Topics / Productivity / Changing driving laws to support automated vehicles

Developing legislative reform options to clarify the application of current driver and driving laws to automated vehicles, and to establish legal obligations for automated driving system (ADS) entities.

Changing driving laws to support automated vehicles

  • Scoping > 
  • Analysing issues > 
  • Analysing options > 
  • Implementing

Purpose

The purpose of this project is to develop legislative reform options to:

  • clarify the application of current driver and driving laws to automated vehicles
  • establish legal obligations for automated driving system (ADS) entities.

Next steps

Have your say

We have released a discussion paper seeking feedback from transport agencies, police, industry, and other interested parties on how Australian governments should amend driver laws to facilitate the introduction of automated vehicles.

The paper raises 14 questions relating to current driver laws. The key question is:

  • should driving laws change to allow an automated driving system (ADS) to drive—rather than a human—and ensure that an entity is responsible for the actions of the vehicle when the ADS is driving?

The NTC is seeking feedback on options to reform laws to achieve this and other issues that arise if the ADS is legally permitted to drive.

Consultation closes on Friday 24 November 2017.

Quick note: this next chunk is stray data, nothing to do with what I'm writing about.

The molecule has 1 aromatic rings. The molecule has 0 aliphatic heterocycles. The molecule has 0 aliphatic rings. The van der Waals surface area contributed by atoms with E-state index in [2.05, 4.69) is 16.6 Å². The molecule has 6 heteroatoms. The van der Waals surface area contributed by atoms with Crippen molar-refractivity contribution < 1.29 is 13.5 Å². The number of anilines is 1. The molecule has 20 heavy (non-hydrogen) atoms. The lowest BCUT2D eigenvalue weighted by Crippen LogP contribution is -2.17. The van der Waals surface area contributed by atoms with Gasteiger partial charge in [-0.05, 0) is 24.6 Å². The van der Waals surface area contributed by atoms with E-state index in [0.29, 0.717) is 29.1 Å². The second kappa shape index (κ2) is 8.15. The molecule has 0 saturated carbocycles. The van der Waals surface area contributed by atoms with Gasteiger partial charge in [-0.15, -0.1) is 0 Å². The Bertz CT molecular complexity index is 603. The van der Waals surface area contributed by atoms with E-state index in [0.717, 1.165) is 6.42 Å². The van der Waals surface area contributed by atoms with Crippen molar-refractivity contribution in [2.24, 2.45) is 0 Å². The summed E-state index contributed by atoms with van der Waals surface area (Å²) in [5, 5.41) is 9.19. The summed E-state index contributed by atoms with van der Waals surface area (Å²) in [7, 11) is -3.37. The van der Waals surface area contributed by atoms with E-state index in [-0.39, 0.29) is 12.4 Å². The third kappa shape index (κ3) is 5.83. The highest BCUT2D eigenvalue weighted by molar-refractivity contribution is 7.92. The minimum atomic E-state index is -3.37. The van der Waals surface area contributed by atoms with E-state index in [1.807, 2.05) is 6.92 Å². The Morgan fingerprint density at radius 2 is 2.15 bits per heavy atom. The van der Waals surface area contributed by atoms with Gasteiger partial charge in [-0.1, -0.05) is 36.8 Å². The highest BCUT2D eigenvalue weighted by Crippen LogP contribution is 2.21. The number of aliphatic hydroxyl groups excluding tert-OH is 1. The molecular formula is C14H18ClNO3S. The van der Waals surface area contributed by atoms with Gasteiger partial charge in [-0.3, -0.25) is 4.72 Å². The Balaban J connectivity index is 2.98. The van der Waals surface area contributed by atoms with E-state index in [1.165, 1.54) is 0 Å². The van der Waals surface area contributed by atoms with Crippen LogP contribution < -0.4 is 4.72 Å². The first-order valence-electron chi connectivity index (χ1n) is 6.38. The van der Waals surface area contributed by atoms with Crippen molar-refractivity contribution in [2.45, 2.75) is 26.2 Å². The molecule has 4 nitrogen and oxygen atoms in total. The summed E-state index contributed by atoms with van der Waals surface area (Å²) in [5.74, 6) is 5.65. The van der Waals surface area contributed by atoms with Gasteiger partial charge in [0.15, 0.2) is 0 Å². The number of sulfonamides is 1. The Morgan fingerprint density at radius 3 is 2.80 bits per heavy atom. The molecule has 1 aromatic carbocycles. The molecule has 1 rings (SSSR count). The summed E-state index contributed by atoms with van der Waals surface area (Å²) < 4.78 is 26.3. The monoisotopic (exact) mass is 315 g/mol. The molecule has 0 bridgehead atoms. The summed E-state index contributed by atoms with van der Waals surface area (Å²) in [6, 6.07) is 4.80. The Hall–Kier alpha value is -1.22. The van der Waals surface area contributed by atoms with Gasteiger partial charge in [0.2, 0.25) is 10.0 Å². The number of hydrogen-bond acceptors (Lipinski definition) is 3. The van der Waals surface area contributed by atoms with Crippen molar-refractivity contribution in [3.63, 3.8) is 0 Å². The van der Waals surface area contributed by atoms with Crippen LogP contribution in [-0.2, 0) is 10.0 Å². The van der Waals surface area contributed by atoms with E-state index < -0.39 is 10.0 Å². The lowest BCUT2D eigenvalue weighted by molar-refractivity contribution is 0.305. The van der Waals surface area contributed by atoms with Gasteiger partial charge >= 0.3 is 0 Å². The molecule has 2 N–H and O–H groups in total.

For more information on how to make a submission, refer to the ‘Get Involved’ section below.

Feedback from consultation will be used to develop reform options for the Transport and Infrastructure Council meeting in May 2018.

Background

Our work in this area began in November 2015 after the Transport and Infrastructure Council asked us to identify regulatory barriers to safely introducing more automated road and rail vehicles in Australia.

In November 2016, the NTC released a policy paper, Regulatory reforms for automated road vehicles.

This concluded a one year project to research the regulatory barriers and develop recommendations to support future reform.

Transport ministers approved all eight recommendations outlined in the policy paper and charged the NTC with delivering the recommended regulatory reform agenda.

For more information, see Automated vehicles in Australia.

Get involved

Reports

Contact us

Project Manager Kirsten McKillop
Last Updated: 5/10/2017